Poor diet and sleep patterns affect most shift workers

Most shift workers are skipping meals and not getting enough sleep, it has emerged.

Poor diet and sleep patterns affect most shift workers

A Safefood report on the habits of shift workers shows 67% skip meals on work days, and 78% do not get enough sleep.

The rate of smoking and drinking is highest in the hospitality sector, where 35% are smokers and 28% are high-risk drinkers.

An issue for hospitality shift workers is having access to alcohol in the workplace. They also complain access to unhealthy foods is leading to constant ‘grazing’.

The report, Managing Food on Shift Work, reveals 26% of health service workers are smokers and 24% high-risk drinkers. Half are overweight.

While health and social care workers have poor access to healthier food options, they maintain healthier patterns of food consumption and lower rates of smoking.

In the manufacturing sector, 78% of shift workers are not getting enough sleep, and 64% are overweight but almost half eat meals more routinely, and fewer are high-risk drinkers (15%).

The food safety promotion board Safefood says the findings confirm the need for a tailored approach to providing adequate breaks and healthy eating options for shift workers.

Gender and age were also identified by the report as being influencing factors — men have poorer dietary habits than women and are more likely to report being overweight.

Younger shift workers have poorer dietary habits and higher alcohol consumption rates than older workers, while the latter have poorer sleep patterns and lower levels of physical activity.

Researchers used existing studies as well as surveying over 1,300 people to better understand the factor that influences their food and related lifestyle habits while working shift hours.

Director of human health and nutrition at Safefood, Cliodhna Foley-Nolan said the report showed shift workers (about 15% of the workforce) were at a greater risk of diabetes and obesity.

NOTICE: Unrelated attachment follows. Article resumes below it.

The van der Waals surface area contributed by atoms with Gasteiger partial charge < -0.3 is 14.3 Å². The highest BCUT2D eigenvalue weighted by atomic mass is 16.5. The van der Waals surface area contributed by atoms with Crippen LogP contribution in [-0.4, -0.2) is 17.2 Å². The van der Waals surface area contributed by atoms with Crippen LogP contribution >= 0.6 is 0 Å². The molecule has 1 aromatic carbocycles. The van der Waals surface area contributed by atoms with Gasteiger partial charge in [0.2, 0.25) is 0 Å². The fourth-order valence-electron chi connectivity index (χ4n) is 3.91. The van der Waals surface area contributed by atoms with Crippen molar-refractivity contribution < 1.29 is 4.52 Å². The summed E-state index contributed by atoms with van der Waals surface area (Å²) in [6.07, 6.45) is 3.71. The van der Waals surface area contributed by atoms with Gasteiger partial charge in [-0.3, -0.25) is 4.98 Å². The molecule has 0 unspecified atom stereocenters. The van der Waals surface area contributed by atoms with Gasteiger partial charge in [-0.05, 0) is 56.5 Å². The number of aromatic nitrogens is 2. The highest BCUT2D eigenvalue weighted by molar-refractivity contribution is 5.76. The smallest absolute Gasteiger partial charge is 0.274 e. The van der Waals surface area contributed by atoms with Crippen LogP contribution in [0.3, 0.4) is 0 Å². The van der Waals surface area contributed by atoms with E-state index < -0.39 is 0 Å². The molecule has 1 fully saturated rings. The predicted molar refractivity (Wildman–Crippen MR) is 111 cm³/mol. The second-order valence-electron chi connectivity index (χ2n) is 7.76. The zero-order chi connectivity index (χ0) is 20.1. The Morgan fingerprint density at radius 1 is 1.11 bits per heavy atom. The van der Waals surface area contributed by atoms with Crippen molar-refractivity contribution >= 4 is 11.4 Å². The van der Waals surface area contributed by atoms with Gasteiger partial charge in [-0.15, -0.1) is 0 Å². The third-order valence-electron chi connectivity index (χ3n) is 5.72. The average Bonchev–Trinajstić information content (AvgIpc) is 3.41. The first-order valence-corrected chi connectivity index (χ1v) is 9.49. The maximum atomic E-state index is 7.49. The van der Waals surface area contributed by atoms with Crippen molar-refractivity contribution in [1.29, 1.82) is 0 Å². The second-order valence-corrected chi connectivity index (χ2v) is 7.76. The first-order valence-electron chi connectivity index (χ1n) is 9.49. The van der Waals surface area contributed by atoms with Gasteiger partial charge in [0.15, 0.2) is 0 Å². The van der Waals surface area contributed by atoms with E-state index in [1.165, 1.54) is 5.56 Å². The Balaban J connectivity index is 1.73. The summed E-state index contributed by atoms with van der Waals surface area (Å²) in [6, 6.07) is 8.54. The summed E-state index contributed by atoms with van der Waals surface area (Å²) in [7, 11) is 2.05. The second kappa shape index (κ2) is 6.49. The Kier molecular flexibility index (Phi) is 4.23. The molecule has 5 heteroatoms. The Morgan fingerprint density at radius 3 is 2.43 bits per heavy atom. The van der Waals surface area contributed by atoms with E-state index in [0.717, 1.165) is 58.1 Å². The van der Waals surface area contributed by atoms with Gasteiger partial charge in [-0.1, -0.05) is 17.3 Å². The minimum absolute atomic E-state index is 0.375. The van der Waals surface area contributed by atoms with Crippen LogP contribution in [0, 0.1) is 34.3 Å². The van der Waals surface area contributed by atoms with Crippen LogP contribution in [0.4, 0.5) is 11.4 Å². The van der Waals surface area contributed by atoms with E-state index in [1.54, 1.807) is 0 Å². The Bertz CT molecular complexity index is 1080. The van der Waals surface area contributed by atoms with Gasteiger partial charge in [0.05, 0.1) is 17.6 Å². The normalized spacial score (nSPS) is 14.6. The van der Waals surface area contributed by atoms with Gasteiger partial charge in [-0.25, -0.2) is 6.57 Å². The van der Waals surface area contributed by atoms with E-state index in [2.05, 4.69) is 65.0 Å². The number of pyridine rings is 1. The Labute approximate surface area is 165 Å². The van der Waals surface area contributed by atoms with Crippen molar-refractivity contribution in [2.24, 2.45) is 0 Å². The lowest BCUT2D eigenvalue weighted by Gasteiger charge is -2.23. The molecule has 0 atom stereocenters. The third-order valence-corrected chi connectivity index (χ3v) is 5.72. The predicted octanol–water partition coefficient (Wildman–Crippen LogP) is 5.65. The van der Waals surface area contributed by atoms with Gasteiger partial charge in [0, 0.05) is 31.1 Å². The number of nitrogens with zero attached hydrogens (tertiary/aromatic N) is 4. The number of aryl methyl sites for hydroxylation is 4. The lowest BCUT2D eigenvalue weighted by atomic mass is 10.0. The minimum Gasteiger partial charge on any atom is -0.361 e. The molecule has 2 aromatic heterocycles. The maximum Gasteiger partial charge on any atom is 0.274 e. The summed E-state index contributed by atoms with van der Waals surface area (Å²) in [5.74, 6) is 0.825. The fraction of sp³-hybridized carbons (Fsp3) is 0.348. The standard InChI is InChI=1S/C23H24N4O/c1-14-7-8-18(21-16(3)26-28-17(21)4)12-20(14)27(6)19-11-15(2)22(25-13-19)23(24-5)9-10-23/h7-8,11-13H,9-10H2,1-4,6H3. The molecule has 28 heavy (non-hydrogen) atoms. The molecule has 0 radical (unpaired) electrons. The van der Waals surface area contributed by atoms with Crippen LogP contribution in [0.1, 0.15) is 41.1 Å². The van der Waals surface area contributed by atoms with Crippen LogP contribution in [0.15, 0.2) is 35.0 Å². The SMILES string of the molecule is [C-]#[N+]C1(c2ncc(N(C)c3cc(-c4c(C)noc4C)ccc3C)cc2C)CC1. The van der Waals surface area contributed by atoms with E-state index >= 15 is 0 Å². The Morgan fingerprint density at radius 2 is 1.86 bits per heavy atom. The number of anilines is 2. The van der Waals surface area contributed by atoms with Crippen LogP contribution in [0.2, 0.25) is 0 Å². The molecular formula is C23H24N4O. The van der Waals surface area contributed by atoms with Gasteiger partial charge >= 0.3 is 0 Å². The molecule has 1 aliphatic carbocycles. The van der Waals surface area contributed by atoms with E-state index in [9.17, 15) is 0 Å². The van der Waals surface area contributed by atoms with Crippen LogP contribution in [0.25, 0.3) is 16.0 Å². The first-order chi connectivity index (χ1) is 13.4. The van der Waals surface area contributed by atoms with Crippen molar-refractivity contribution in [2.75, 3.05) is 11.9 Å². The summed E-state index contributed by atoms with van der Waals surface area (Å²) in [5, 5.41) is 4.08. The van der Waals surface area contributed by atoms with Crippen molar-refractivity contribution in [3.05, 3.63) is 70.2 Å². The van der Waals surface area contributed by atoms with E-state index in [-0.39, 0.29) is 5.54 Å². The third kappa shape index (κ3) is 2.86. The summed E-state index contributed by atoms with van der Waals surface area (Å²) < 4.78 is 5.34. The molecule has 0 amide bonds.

She said employers had to provide the time and facilities so staff could eat healthily during a work shift, and they should also promote healthy physical activity and sleep habits.

Younger and newer shift workers, in particular, had to be supported in developing healthier habits that would last throughout their working life.

Skipping meals is common and more likely for those who did not get enough sleep and resort to increased snacking as a compensatory measure.

Unhealthy vending machines were blamed for a higher consumption of soft drinks and foods high in fat and sugar.

“Smoking and a smoking culture at work are related to poor dietary habits, and this research backs the need for workplace initiatives to help with smoking cessation,” said Dr Foley-Nolan.

“The role of employers in these issues can’t be underestimated.

“Shift workers deserved improved eating facilities, whether that’s canteens, work kitchens or healthier vending machines, and reasonable time to take breaks.

“Both parties have a stake in having a healthier workforce and the benefits that brings,” she said.

The all-island research was led by University College Dublin with Ulster University and Dublin Institute of Technology.

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